Said Thomas: "I am unwilling to assume that we, as members of this court, are any more capable of making such moral judgments than our fellow citizens."
Kennedy said the high court ruling does not ensure anyone's release. "What the state must do, however, is give defendants like Graham some meaningful opportunity to obtain release based on demonstrated maturity and rehabilitation," Kennedy said.
Kennedy wrote the Supreme Court opinion in 2005 that ruled out the death penalty for people under 18, judging them less responsible than adults.
Monday's decision is an extension of the rationale he used then.
An expert in sentencing law suggested the outcome could produce difficulties for judges and lawyers in cases of young offenders.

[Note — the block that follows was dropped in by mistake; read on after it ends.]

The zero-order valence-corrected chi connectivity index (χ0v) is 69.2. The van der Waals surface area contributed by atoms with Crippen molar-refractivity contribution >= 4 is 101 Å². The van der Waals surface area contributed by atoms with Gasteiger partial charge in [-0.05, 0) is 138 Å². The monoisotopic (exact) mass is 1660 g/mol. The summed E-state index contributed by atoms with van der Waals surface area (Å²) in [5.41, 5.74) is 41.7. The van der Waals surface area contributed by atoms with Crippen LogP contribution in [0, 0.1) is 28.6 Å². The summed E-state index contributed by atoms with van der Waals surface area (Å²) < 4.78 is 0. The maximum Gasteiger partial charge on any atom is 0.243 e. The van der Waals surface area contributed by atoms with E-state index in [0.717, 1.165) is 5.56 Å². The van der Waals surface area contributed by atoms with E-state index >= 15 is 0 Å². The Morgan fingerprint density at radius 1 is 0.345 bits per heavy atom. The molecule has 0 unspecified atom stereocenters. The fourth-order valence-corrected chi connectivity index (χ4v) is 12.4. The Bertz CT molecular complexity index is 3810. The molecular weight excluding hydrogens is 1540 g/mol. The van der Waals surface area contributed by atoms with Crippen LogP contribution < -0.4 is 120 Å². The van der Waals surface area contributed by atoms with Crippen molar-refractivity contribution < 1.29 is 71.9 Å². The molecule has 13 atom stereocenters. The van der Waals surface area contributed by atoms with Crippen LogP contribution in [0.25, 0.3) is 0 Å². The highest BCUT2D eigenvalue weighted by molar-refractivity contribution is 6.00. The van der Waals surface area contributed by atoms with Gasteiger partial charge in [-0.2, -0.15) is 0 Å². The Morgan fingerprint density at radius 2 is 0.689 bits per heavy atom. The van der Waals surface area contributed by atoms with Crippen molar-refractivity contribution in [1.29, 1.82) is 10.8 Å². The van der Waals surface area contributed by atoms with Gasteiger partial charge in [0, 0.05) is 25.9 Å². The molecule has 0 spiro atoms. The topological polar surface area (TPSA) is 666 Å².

For example, are extremely long sentences of 35 years to 40 years that offer no chance at parole before release constitutional?
The court's "ruling likely will produce challenges for lawyers and lower courts to determine just whether and when other extreme prison terms are constitutionally problematic," said Ohio State University law professor Douglas Berman.
In November, the justices heard argument in two juvenile-sentencing cases. The other involved Joe Sullivan, also of Florida, who was sent away for life for raping an elderly woman when he was 13. The court did not issue an opinion in Sullivan's case, but he will benefit from the Graham ruling.
In Monday's sex offender case, the court said the federal civil commitment law is appropriate for maintaining "the security of those who are not imprisoned but who may be affected by the federal imprisonment of others."